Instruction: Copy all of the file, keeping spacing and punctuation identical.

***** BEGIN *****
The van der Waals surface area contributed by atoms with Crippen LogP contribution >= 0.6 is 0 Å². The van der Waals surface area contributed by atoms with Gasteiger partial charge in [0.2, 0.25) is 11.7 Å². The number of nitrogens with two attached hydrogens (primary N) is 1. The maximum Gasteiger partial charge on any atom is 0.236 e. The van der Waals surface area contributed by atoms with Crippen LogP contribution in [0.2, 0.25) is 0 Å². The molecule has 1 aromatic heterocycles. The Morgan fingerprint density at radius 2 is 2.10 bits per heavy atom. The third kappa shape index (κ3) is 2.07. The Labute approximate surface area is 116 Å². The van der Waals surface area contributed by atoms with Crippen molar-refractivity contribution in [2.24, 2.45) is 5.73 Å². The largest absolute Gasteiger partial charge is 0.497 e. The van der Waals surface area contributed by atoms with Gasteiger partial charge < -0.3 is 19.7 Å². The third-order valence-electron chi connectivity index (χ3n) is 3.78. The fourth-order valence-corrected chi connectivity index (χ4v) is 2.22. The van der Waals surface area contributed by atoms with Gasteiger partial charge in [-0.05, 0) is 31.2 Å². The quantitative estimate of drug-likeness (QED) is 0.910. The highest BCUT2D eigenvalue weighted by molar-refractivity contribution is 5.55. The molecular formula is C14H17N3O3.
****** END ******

The van der Waals surface area contributed by atoms with Crippen LogP contribution >= 0.6 is 0 Å². The van der Waals surface area contributed by atoms with Gasteiger partial charge in [0.2, 0.25) is 11.7 Å². The number of nitrogens with two attached hydrogens (primary N) is 1. The maximum Gasteiger partial charge on any atom is 0.236 e. The van der Waals surface area contributed by atoms with Crippen LogP contribution in [0.2, 0.25) is 0 Å². The molecule has 1 aromatic heterocycles. The Morgan fingerprint density at radius 2 is 2.10 bits per heavy atom. The third kappa shape index (κ3) is 2.07. The Labute approximate surface area is 116 Å². The van der Waals surface area contributed by atoms with Crippen molar-refractivity contribution in [2.24, 2.45) is 5.73 Å². The largest absolute Gasteiger partial charge is 0.497 e. The van der Waals surface area contributed by atoms with Gasteiger partial charge < -0.3 is 19.7 Å². The third-order valence-electron chi connectivity index (χ3n) is 3.78. The fourth-order valence-corrected chi connectivity index (χ4v) is 2.22. The van der Waals surface area contributed by atoms with Gasteiger partial charge in [-0.05, 0) is 31.2 Å². The quantitative estimate of drug-likeness (QED) is 0.910. The highest BCUT2D eigenvalue weighted by molar-refractivity contribution is 5.55. The molecular formula is C14H17N3O3.